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US Senate votes to acquit Trump on impeachment charges

February 5, 2020

Donald Trump will stay in office after the majority of the US Senate voted "not guilty" at the end of his impeachment trial. Republican lawmaker Mitt Romney broke party ranks to vote against Trump.

Trump gestures at a January 30 rally
Image: Imago Images/Zumapress/B. Cahn

US lawmakers voted in favor of clearing Donald Trump on impeachment charges on Wednesday, concluding the Senate trial over his dealings with Ukraine's President Volodymyr Zelenskiy.

The US president was accused of pressuring Zelenskiy to investigate former US Vice President and potential 2020 election rival Joe Biden and his son Hunter, and of withholding Congress-approved aid to Ukraine pending an announcement of that probe.

The voting fell largely along party lines. The Republican-majority body voted 52 to 48 to clear Trump of the first charge, abuse of power. Utah senator Mitt Romney voted to convict Trump on this count, becoming the only Republican lawmaker to break party ranks in the final stage of the trial.

The second charge, obstruction of Congress, was also rejected with 53 senators, including Romney, voting "not guilty." The Democrats would have needed a two-thirds majority in the 100-seat chamber to remove Trump from office.

Democrats: Acquittal 'valueless'

Top Democratic Senator Chuck Schumer dismissed Trump's acquittal as "virtually valueless" since Republicans refused to hear new witnesses at the trial.

The Senate chamber votes to acquit Trump
The Senate chamber was transformed into a courtroom for the impeachment trial, with Supreme Court Justice John Roberts overseeing the proceedingsImage: picture-alliance/AP Photo/Senate Television

The senator from New York told reporters: "Now that Republicans have rejected a fair trial, truth is a giant asterisk next to the president's acquittal."

"The asterisk says he was acquitted without facts. He was acquitted without a fair trial. And it means his acquittal is virtually valueless," Schumer added. The senator also expressed his sentiments in a series of tweets.

In addition, House Speaker Nancy Pelosi said Trump remains "an ongoing threat to American democracy."

"Today, the President and Senate Republicans have normalized lawlessness and rejected the system of checks and balances of our Constitution," Pelosi said in a statement following the acquittal.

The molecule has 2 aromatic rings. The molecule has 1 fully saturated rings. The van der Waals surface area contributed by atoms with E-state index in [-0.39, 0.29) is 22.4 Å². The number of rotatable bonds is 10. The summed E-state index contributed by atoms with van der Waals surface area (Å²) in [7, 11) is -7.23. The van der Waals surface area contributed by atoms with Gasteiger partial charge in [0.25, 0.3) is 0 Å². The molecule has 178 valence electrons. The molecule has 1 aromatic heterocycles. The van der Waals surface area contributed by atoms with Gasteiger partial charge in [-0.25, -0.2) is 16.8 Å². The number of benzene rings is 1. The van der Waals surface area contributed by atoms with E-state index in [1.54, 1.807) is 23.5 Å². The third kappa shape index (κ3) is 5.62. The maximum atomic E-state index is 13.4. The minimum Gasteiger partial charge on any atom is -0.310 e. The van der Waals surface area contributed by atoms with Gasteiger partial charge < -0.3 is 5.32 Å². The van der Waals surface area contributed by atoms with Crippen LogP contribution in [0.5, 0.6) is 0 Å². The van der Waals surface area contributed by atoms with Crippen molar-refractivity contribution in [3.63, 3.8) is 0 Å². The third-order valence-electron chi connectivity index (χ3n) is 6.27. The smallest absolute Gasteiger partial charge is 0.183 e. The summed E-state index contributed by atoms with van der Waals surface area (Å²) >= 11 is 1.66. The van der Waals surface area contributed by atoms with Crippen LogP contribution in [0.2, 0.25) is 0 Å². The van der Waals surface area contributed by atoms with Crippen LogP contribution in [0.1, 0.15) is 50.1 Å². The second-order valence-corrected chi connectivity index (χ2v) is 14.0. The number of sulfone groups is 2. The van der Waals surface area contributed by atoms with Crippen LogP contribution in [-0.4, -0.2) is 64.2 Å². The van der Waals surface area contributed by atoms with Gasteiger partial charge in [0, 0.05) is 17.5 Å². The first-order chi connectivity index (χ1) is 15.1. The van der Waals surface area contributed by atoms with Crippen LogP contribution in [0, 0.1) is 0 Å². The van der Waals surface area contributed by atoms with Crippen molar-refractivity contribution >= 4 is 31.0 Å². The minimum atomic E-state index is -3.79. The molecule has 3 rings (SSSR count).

Romney slams Trump in the Senate

Earlier on Wednesday, Republican Romney had slammed Trump from the Senate floor, accusing him of committing a "flagrant assault on our electoral rights, our national security, and our fundamental values."

Romney, who ran for president against Barack Obama in 2012, was also one of only two Republican senators to vote in favor of hearing new evidence and testimonies at the impeachment trial last Friday.

Trump responded sharply in a video to Romney's actions, denouncing the Republican as "slippery" and "stealthy."

Senator Romney: Yes, Trump did commit a crime

Trump '4EVA'?

Trump has repeatedly denounced the impeachment initiative as a "hoax," a "witch hunt" and a "crusade" against him.  

Minutes after the vote, Trump posted a video starting with his own campaign logo for the years 2024 and ending with Trump 4EVA. Trump is limited by law to two terms, meaning he would not be allowed to run in 2024, should he win re-election this November.

He later added he would make a public statement regarding his acquittal from the White House on Thursday at noon local time (1700 UTC).

Trump is likely to "capitalize" on this acquittal as part of his election campaign, DW's US correspondent in Washington Oliver Sallet said.

Trump will approach the November vote as the first ever president to attempt to win a second term having been impeached by the House of Representatives.

The current US leader is only the third president to be impeached in the nearly two and a half centuries of US history, following Andrew Johnson in 1868 and Bill Clinton in 1998. No president was ever formally removed from office through a Senate impeachment trial. In 1974, Richard Nixon resigned before he could be impeached by the House.

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dj, jsi/cmb (Reuters, AP, AFP)

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